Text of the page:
A guide to the child abuse inquiry at English music schools

Ian Pace has posted here a really useful set of links to the past week’s public hearings, which contained shocking disclosures.

Aside from assaults on children, there were cover-ups upon cover-ups and a persistent refusal, by past heads and governors, to acknowledge that anything wrong took place at such distinguished schools as Yehudi Menuhin and Purcell.

Despite the imposing body of evidence assembled this week, there are calls for more named witnesses to be summoned.

Watch the videos on Ian’s post.

share this

Share on facebook
Share on twitter
Share on linkedin
Share on google
  • Quis says:

    How many more are being protected?

    Perhaps we all know.

  • Ben G. says:

    In this case, who else is reminded of the Netflix horror
    movie “The Perfection”?

  • christopher storey says:

    Having read all the transcripts, I do not think that your summary above is fair comment at all. There was no evidence that I could see of ” cover ups on cover ups” and nor did there seem to me to be “persistent refusal … to acknowledge that anything wrong took place” . What there was , was a failure to take effective action . If you are going to comment on what are quasi legal proceedings then there is an obligation to summarise matters accurately

    • Anon says:

      It’s all a huge cover up, within the schools specified – Chethams, Wells, Purcell and Menuhin. Speak to the pupils who attended them these last forty years, they knew what was going on, entrusted the staff with snippets of information, but nothing was done as nobody “would believe children.” Sick. The whole lot of them.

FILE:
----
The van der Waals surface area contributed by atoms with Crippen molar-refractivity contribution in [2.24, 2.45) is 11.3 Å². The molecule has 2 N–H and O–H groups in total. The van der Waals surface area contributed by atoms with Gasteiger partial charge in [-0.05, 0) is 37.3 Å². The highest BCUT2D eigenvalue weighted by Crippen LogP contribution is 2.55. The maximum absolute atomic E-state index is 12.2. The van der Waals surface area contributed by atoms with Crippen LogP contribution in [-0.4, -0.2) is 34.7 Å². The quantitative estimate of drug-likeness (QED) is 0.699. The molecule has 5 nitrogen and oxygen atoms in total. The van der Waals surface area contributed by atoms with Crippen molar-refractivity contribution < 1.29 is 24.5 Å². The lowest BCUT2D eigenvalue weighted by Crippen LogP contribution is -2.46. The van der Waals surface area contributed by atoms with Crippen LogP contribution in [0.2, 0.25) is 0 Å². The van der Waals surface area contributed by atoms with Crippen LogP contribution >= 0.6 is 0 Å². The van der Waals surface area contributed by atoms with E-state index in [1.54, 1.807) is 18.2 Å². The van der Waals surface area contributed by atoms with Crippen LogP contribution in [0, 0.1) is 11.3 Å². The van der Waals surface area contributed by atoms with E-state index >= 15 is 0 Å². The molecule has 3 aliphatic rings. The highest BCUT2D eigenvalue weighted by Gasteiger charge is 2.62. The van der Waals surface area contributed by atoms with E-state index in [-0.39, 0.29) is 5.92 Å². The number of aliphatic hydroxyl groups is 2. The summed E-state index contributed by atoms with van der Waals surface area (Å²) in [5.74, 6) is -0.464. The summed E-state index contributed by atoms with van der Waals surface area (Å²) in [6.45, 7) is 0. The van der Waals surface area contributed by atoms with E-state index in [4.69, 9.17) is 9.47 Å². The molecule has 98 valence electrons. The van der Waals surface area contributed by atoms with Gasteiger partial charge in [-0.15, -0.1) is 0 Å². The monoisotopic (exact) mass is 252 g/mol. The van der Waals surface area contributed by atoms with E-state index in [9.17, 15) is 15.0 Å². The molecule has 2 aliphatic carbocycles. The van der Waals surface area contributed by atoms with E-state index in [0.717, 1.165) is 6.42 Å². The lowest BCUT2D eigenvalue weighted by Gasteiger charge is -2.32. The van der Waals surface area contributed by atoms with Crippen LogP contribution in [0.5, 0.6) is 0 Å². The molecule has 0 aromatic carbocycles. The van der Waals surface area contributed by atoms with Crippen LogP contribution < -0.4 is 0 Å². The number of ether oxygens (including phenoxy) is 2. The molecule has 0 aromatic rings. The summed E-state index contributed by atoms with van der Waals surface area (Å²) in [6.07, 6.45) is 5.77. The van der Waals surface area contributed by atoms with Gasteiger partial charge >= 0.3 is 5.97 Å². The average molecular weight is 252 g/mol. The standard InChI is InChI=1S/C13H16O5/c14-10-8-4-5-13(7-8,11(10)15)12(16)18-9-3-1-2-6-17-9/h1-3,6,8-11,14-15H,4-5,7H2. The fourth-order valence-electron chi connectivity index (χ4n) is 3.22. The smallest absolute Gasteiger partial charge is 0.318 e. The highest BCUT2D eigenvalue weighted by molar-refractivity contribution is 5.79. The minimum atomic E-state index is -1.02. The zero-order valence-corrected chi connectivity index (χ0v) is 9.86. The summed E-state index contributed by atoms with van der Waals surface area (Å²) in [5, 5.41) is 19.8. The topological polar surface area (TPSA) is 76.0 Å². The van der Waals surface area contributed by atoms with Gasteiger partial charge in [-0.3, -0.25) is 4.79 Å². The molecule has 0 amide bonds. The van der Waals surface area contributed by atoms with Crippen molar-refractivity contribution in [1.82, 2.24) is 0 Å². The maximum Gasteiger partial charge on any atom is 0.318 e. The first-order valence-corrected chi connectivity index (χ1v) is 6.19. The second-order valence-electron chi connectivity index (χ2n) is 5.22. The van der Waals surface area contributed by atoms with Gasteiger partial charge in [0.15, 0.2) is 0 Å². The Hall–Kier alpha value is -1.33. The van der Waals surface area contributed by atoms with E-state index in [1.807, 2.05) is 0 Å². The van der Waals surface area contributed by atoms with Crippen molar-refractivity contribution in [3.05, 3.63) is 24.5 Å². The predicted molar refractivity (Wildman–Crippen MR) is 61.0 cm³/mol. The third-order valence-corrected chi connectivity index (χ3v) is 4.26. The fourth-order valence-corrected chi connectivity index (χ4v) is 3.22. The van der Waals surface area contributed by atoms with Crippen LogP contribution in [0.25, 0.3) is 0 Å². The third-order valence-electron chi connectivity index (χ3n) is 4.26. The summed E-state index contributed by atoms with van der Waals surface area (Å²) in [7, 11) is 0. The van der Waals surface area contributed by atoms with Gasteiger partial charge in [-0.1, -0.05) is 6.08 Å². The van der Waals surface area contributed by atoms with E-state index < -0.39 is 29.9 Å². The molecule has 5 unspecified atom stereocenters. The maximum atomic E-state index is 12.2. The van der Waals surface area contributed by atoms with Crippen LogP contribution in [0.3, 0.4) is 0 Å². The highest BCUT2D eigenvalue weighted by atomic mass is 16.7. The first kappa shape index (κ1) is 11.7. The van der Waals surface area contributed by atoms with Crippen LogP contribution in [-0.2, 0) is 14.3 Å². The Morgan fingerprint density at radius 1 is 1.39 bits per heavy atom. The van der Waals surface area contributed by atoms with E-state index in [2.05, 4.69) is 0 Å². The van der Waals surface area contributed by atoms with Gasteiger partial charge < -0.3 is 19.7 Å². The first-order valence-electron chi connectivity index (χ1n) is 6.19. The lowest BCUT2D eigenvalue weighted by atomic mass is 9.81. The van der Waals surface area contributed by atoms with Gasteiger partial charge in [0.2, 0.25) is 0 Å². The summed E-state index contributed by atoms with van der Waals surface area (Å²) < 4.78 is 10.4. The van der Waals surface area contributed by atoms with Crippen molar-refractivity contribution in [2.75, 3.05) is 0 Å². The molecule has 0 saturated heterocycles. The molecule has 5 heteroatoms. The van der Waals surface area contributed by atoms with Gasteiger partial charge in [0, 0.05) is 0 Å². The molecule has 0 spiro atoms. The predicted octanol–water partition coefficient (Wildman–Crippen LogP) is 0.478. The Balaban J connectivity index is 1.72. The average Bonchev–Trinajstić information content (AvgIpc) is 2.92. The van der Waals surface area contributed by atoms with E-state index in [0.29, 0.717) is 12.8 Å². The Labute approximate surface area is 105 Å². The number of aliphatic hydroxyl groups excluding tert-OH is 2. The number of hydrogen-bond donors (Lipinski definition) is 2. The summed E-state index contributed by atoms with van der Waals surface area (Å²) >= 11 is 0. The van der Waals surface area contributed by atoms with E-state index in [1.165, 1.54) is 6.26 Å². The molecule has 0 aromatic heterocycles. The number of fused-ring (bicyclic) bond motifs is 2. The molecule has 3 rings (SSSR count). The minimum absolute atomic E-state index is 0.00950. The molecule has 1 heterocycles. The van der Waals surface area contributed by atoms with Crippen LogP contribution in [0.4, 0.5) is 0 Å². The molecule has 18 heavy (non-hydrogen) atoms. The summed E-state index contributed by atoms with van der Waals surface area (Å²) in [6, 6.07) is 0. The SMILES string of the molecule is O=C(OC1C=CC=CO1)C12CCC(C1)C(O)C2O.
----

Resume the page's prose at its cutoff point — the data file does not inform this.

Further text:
• Saxon Broken says:

      Christopher Storey writes: “no evidence…”cover ups” and nor did there seem to me to be “persistent refusal … to acknowledge that anything wrong took place”. [Only] a failure to take effective action.

      Huh? Some would say that the “failure to take effective action” is because their was “a refusal to acknowledge that anything wrong took place” which required “effective action” and not taking action amount to “a cover up”.

  • Alexander Tarak says:

    In my own experience the mental health of some of the teachers at the college I attended was, to put it kindly, questionable.
    (To put it not so kindly: unhinged would be a fair description).

  • Anonymous says:

    Sorry, I was a pupil at one of these specialist music schools. Whilst I was at that school nothing was going on. I even studied with one of the teachers who has been accused for 9 years and I never felt unsafe with them. Music schools are no worse than private schools. I was at an independent boarding school before attending the music school, and a lot more was going on there than at the music school. I felt I had better care whilst studying at the specialist music school.

    • Anon says:

      ‘Whilst I was at that school nothing was going on.’ That is demonstrably false, as this enquiry shows.

      ‘I even studied with one of the teachers who has been accused for 9 years and I never felt unsafe with them.’ Thanks for making it crystal clear why feelings are a totally unreliable indication of the truth.

  • Edward says:

    Lots of stuff was going on, dubious to say the least. Not to say that there were not any good apples but, having attended one of those schools, probably the most illustrious of those mentioned, I know first hand the damage that was caused to some of the kids, some of them who never recovered.

  • >